DETROIT -- Dutch niche carmaker Spyker Cars NV hopes to reach an agreement with General Motors Co. to purchase Saab in “days, not weeks,” Spyker’s CEO said today.
If that doesn’t happen, CEO Victor Muller said, Spyker may have to give up.
“There is a point in time where we would say, ‘This is not for us,’ ” Muller said at the Automotive News World Congress.
But for now, he said, “The last time I looked, which was a half hour ago, we were in the midst of the [Saab negotiation] process.
“That doesn’t mean too much, but we’re absolutely, definitely in negotiations.”
GM is winding down Saab after not finding a buyer for the Swedish brand last month. The Detroit automaker had originally agreed to sell Saab to Swedish supercar maker Koenigsegg Group AB, but that deal fell through in November, moving Saab toward closure.
Show the money
Last week, GM CEO Ed Whitacre said that no company was coming forward with the money to buy Saab. “It’s real easy,” he said at the time. “Just show up with the money and you can have it.”
Today, Muller said Whitacre made those comments after Spyker had offered a bid he believes is more attractive to GM than winding down Saab.
“We have shown Mr. Whitacre the money,” Muller said. He declined to give details of the bid.
But just offering to pay enough for Saab doesn’t solve all the difficulties of breaking off a brand that has been part of GM for two decades, Muller said.
Muller acknowledged that his 130-employee company’s bid is a long shot. He said today’s speech was probably the first and last he would ever give at the Automotive News World Congress unless Spyker buys Saab.
GM continues to say it is winding down Saab, although a sale could still take place. Whitacre has said multiple times that he’s pessimistic that GM will line up a deal.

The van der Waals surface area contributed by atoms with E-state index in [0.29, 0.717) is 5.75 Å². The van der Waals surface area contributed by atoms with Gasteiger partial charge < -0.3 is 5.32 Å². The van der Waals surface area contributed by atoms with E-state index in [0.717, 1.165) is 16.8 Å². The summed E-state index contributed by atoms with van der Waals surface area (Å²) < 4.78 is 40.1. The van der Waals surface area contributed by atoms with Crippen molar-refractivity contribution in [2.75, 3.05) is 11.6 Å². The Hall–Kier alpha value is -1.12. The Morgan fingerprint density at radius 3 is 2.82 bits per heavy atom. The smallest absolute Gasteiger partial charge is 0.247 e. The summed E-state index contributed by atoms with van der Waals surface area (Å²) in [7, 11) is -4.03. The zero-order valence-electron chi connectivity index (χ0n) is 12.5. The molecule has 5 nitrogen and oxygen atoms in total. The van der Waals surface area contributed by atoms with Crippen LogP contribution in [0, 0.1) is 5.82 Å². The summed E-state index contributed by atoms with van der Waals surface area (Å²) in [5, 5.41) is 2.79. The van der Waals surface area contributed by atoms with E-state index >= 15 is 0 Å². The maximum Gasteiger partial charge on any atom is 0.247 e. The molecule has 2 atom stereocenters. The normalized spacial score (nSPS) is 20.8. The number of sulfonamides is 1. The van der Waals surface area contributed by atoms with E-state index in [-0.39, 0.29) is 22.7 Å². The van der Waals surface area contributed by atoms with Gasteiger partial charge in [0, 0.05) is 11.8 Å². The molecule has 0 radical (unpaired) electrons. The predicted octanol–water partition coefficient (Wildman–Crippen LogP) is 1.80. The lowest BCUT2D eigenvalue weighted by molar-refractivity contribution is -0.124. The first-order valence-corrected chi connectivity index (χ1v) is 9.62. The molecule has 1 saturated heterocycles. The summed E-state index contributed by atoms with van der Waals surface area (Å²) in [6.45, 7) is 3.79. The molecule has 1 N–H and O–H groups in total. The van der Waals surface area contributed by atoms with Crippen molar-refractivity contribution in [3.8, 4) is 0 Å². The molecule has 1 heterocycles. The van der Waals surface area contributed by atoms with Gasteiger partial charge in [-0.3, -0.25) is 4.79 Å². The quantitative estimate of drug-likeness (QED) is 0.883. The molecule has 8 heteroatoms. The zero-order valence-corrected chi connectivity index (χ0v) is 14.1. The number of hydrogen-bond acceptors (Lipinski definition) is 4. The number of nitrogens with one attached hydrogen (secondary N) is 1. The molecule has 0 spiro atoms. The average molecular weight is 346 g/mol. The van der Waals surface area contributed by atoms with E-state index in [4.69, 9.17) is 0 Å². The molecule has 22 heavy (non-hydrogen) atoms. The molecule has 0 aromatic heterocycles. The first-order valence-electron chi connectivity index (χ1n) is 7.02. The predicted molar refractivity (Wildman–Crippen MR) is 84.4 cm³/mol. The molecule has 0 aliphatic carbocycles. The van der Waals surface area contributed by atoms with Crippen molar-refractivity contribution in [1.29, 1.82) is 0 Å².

“It’s my job to reverse [GM’s] position and make sure that Saab is indeed saved,” Muller said.
Muller said Spyker wants Saab so it can share product development costs, tap Saab’s dealer network and cut the cost of making each vehicle. He believes Saab can be “very, very profitable,” partially by sticking with its own DNA.
Saab’s loyal buyers were sometimes frustrated by the way the Swedish automaker’s product looked under GM, he said. “People were interested in buying a ‘Saab’ Saab, not an ‘Opel’ Saab, for instance,” Muller said.
If Spyker does acquire Saab, Muller said, he plans to hire more workers, not fire them. He said he wants to increase production capacity so the new company, which would be a Dutch public company called Saab Spyker Automobiles NV, can build Saabs along with a higher volume of Spyker vehicles. He said Spyker plans this year to make about 100 cars that will sell for $200,000 to $250,000 each.